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As a neuroprogressive illness, depression is accompanied by brain structural abnormality that extends to many brain regions. However, the progressive structural alteration pattern remains unknown.
To elaborate the progressive structural alteration of depression according to illness duration, we recruited 195 never-treated first-episode patients with depression and 130 healthy controls (HCs) undergoing T1-weighted MRI scans. Voxel-based morphometry method was adopted to measure gray matter volume (GMV) for each participant. Patients were first divided into three stages according to the length of illness duration, then we explored stage-specific GMV alterations and the causal effect relationship between them using causal structural covariance network (CaSCN) analysis.
Overall, patients with depression presented stage-specific GMV alterations compared with HCs. Regions including the hippocampus, the thalamus and the ventral medial prefrontal cortex (vmPFC) presented GMV alteration at onset of illness. Then as the illness advanced, others regions began to present GMV alterations. These results suggested that GMV alteration originated from the hippocampus, the thalamus and vmPFC then expanded to other brain regions. The results of CaSCN analysis revealed that the hippocampus and the vmPFC corporately exerted causal effect on regions such as nucleus accumbens, the precuneus and the cerebellum. In addition, GMV alteration in the hippocampus was also potentially causally related to that in the dorsolateral frontal gyrus.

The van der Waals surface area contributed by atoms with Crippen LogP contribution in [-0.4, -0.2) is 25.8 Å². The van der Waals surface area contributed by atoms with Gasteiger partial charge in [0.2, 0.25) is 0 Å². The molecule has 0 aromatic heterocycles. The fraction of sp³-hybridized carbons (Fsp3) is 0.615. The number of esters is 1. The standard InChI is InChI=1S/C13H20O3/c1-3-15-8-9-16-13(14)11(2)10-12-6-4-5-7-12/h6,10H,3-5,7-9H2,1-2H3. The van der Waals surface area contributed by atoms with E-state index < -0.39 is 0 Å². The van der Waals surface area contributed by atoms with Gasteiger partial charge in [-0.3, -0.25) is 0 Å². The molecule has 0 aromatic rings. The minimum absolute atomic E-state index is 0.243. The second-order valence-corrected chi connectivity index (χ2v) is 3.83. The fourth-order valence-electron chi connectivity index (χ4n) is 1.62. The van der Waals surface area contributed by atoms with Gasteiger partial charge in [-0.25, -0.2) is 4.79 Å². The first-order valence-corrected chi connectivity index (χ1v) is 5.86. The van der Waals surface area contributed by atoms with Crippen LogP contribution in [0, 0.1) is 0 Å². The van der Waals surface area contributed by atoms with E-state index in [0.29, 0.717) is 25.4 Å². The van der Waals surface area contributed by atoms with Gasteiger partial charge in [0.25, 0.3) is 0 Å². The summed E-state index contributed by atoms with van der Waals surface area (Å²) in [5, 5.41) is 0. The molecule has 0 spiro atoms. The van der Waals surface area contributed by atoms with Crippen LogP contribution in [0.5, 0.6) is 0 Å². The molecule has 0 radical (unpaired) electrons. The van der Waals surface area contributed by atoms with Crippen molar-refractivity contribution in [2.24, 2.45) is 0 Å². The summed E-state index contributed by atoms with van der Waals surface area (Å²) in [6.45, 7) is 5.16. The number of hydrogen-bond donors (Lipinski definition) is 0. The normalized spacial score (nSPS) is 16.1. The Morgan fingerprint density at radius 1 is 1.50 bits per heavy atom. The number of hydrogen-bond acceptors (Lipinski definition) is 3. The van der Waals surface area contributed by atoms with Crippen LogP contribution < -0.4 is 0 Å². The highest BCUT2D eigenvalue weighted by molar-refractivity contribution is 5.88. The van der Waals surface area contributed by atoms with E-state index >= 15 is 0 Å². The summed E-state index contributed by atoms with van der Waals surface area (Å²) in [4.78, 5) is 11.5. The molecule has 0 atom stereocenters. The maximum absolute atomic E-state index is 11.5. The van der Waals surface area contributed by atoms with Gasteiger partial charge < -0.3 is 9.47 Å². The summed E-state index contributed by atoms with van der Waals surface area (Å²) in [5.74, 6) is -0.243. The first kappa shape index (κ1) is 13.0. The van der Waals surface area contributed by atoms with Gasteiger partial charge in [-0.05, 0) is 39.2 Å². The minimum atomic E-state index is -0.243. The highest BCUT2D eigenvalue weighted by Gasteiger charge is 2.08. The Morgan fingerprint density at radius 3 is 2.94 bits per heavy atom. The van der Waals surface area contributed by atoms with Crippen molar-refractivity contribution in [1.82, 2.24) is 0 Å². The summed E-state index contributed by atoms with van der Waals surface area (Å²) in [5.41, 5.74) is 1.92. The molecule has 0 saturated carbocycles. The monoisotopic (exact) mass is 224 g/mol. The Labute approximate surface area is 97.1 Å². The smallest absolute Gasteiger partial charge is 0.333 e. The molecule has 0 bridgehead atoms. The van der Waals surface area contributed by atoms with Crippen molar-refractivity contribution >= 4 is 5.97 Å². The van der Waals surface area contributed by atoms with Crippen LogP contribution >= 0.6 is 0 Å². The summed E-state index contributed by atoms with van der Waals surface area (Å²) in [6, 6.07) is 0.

Consistent with the neuroprogressive hypothesis, our results reveal progressive morphological alteration originating from the vmPFC and the hippocampus and further elucidate possible details about disease progression of depression.
We hypothesize that the tumor necrosis factor-α (TNF-α) may play a role in disturbing the effect of selective serotonin reuptake inhibitor (SSRI) on the striatal connectivity in patients with major depressive disorder (MDD).
We performed a longitudinal observation by combining resting-state functional magnetic resonance imaging (rs-fMRI) and biochemical analyses to identify the abnormal striatal connectivity in MDD patients, and to evaluate the effect of TNF-α level on these abnormal connectivities during SSRI treatment. Eighty-five rs-fMRI scans were collected from 25 MDD patients and 35 healthy controls, and the scans were repeated for all the patients before and after a 6-week SSRI treatment. Whole-brain voxel-wise functional connectivity (FC) was calculated by correlating the rs-fMRI time courses between each voxel and the striatal seeds (i.e. spherical regions placed at the striatums). The level of TNF-α in serum was evaluated by Milliplex assay. Factorial analysis was performed to assess the interaction effects of ‘TNF-α × treatment’ in the regions with between-group FC difference.
Compared with controls, MDD patients showed significantly higher striatal FC in the medial prefrontal cortex (MPFC) and bilateral middle/superior temporal cortices before SSRI treatment (p < 0.001, uncorrected). Moreover, a significant interaction effect of ‘TNF-α × treatment’ was found in MPFC-striatum FC in MDD patients (p = 0.002), and the significance remained after adjusted for age, gender, head motion, and episode of disease.
These findings provide evidence that treatment-related brain connectivity change is dependent on the TNF-α level in MDD patients, and the MPFC-striatum connectivities possibly serve as an important target in the brain.
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